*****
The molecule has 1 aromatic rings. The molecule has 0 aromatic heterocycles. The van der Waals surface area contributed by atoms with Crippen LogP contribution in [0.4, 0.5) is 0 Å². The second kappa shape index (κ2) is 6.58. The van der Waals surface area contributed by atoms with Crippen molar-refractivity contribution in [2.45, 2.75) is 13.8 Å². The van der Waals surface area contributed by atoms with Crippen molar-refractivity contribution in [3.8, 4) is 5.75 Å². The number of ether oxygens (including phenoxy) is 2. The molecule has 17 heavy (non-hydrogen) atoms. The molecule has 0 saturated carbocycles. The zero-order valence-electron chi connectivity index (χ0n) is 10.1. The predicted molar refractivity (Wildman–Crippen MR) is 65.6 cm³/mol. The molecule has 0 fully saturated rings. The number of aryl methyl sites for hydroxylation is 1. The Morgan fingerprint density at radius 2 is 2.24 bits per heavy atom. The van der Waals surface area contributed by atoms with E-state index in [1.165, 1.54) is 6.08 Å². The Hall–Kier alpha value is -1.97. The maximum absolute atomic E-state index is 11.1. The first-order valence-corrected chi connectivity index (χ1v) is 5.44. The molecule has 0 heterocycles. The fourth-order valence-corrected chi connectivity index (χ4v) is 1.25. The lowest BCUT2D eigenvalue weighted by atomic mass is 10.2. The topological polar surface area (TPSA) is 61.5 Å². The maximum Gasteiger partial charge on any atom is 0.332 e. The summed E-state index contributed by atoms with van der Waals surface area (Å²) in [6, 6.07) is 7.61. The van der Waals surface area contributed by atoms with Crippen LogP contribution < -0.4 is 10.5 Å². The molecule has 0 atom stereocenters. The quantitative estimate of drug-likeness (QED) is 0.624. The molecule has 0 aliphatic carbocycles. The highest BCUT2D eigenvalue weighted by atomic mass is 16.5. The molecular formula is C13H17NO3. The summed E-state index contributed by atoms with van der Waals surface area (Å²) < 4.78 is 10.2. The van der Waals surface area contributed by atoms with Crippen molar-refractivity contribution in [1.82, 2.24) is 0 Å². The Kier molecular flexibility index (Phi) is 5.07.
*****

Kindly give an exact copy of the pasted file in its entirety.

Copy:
The molecule has 1 aromatic rings. The molecule has 0 aromatic heterocycles. The van der Waals surface area contributed by atoms with Crippen LogP contribution in [0.4, 0.5) is 0 Å². The second kappa shape index (κ2) is 6.58. The van der Waals surface area contributed by atoms with Crippen molar-refractivity contribution in [2.45, 2.75) is 13.8 Å². The van der Waals surface area contributed by atoms with Crippen molar-refractivity contribution in [3.8, 4) is 5.75 Å². The number of ether oxygens (including phenoxy) is 2. The molecule has 17 heavy (non-hydrogen) atoms. The molecule has 0 saturated carbocycles. The zero-order valence-electron chi connectivity index (χ0n) is 10.1. The predicted molar refractivity (Wildman–Crippen MR) is 65.6 cm³/mol. The molecule has 0 fully saturated rings. The number of aryl methyl sites for hydroxylation is 1. The Morgan fingerprint density at radius 2 is 2.24 bits per heavy atom. The van der Waals surface area contributed by atoms with E-state index in [1.165, 1.54) is 6.08 Å². The Hall–Kier alpha value is -1.97. The maximum absolute atomic E-state index is 11.1. The first-order valence-corrected chi connectivity index (χ1v) is 5.44. The molecule has 0 heterocycles. The fourth-order valence-corrected chi connectivity index (χ4v) is 1.25. The lowest BCUT2D eigenvalue weighted by atomic mass is 10.2. The topological polar surface area (TPSA) is 61.5 Å². The maximum Gasteiger partial charge on any atom is 0.332 e. The summed E-state index contributed by atoms with van der Waals surface area (Å²) in [6, 6.07) is 7.61. The van der Waals surface area contributed by atoms with Crippen LogP contribution < -0.4 is 10.5 Å². The molecule has 0 atom stereocenters. The quantitative estimate of drug-likeness (QED) is 0.624. The molecule has 0 aliphatic carbocycles. The highest BCUT2D eigenvalue weighted by atomic mass is 16.5. The molecular formula is C13H17NO3. The summed E-state index contributed by atoms with van der Waals surface area (Å²) < 4.78 is 10.2. The van der Waals surface area contributed by atoms with Crippen molar-refractivity contribution in [1.82, 2.24) is 0 Å². The Kier molecular flexibility index (Phi) is 5.07.